A second potential problem created by Brexit is the negative effect on the conduct of multinational phase II and III clinical trials and the approval process for new products. As noted by Steve Bates, CEO of the BioIndustry Association, a British life sciences trade organization, “The future structure of medicine regulation in Europe is now thrown into question” (1). The EU Clinical Trials Regulation, although not necessarily perfect, has the great advantage of establishing a common framework for clinical trials and harmonizing procedures within the EU, thereby significantly reducing the administrative burden for setting up and running multinational trials. If the United Kingdom is not within this system, then the regulation of clinical trials in Europe will require separate clinical trial authorization procedures, which will add unnecessary cost to the already expensive process of developing new therapies. Brexit may also add to the complexity of approving new therapies. As will be discussed in a forthcoming issue of JACC: Basic to Translational Science, the process for obtaining post-market approval differs vastly in the United States and Europe (2). Europe currently offers the following 4 different routes for obtaining marketing authorization for drugs: 1) a “Centralized Process” controlled through the European Medicines Agency (EMA) single license valid in all EU member states and mandatory for certain classes of drugs (treatment of human immunodeficiency virus/acquired immunodeficiency syndrome, oncology drugs); 2) a “Decentralized Procedure” in which manufacturers can apply for simultaneous approval in more than 1 EU state for products that have not yet been authorized in any EU state and do not fall under the mandatory centralized process; 3) a “National Process” in which each EU state can have its own procedures for approving drugs that fall outside of those required to undergo the centralized process; and 4) the process of “Mutual Recognition” in which drugs approved in 1 EU state via that state's national process can obtain marketing authorization in another EU member state. If the United Kingdom is not within EU, then a separate national authorization would need to be obtained and the centralized procedure and/or mutual recognition process would not be applicable to reduce the administrative burden of applications in the EU and United Kingdom. Contrary to the common notion that Food and Drug Administration processes are significantly slower than those of the EMA, the median times for full protocol reviews are ∼20% longer for the EMA compared with the Food and Drug Administration (3). Adding complexity that slows the approval process is bad for patients, and it adds costs rather than revenues for the sponsors that develop their products in Europe, which is bad for the economic engine that drives new innovations.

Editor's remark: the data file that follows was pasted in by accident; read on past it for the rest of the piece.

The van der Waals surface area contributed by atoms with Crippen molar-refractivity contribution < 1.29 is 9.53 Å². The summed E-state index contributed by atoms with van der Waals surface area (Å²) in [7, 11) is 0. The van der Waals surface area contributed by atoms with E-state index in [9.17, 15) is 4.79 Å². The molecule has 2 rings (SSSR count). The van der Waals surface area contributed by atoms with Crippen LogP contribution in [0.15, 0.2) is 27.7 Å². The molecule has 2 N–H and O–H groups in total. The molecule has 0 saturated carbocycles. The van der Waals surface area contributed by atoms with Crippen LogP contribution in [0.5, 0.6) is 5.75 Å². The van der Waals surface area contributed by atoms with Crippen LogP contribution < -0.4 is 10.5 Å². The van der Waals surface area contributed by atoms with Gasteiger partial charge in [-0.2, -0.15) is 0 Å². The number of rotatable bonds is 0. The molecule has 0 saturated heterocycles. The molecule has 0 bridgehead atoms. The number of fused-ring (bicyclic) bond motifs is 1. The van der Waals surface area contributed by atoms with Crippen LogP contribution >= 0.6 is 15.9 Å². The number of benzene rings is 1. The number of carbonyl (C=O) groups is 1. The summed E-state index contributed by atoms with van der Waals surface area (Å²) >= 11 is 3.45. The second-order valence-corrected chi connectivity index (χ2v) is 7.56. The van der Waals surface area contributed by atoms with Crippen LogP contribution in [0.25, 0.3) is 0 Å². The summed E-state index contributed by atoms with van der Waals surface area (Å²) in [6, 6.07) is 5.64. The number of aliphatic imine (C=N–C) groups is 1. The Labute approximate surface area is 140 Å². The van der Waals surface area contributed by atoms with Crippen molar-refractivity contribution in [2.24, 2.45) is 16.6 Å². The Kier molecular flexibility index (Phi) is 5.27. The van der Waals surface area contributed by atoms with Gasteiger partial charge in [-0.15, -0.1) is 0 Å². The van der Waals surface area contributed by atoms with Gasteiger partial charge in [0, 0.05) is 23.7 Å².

A third effect of Brexit on cardiovascular translational medicine is how it may influence the vitality of the research enterprise and the “spirit of science,” both in and outside of the United Kingdom. To quote Sir Paul Nurse, a former President of the Royal Society and current Director of the Francis Crick Institute, “Science thrives on the permeability of ideas and people, and flourishes in environments that pool intelligence, minimize barriers and are open to free exchange and collaboration” (4). British translational research and medicine benefits greatly from interactions with talented scientists from across the EU and elsewhere, many of whom also come and work in the United Kingdom. The United Kingdom also has a significant effect on scientific policy decisions at the EU level. To the extent that Brexit compromises this synergistic enterprise, it has the potential to slow the scientific development of novel new therapies to treat patients with cardiovascular disease.
Much will depend upon the nature of the new relationship that is agreed between the United Kingdom and the EU. The potential risks and challenges previously discussed can be mitigated if sufficient priority is given to the maintenance and strengthening of scientific relationships. Both political will and new funding streams will likely be required. Given that cardiovascular disease remains the number 1 cause of death worldwide, we do not view Brexit as a United Kingdom or EU problem, we view it as a global problem that affects all of us. As always, we welcome your thoughts and would like to hear what you think about the effect of Brexit on cardiovascular translational science, either through social media (#JACCBTS) or by e-mail ().
- American College of Cardiology Foundation
- ↵Keshavan M, Robbins R. Post-Brexit, will the European Medicines Agency be homeless? Stat. Available at: https://www.statnews.com/2016/06/24/brexit-life-sciences/. Accessed June 24, 2016.
- Van Norman G.
- ↵Knapton S. 13 Nobel laureates urge Britain to stay in European Union. The Telegraph. Available at: http://www.telegraph.co.uk/science/2016/06/10/13-nobel-laureates-urge-britain-to-stay-in-european-union/. Accessed June 24, 2016.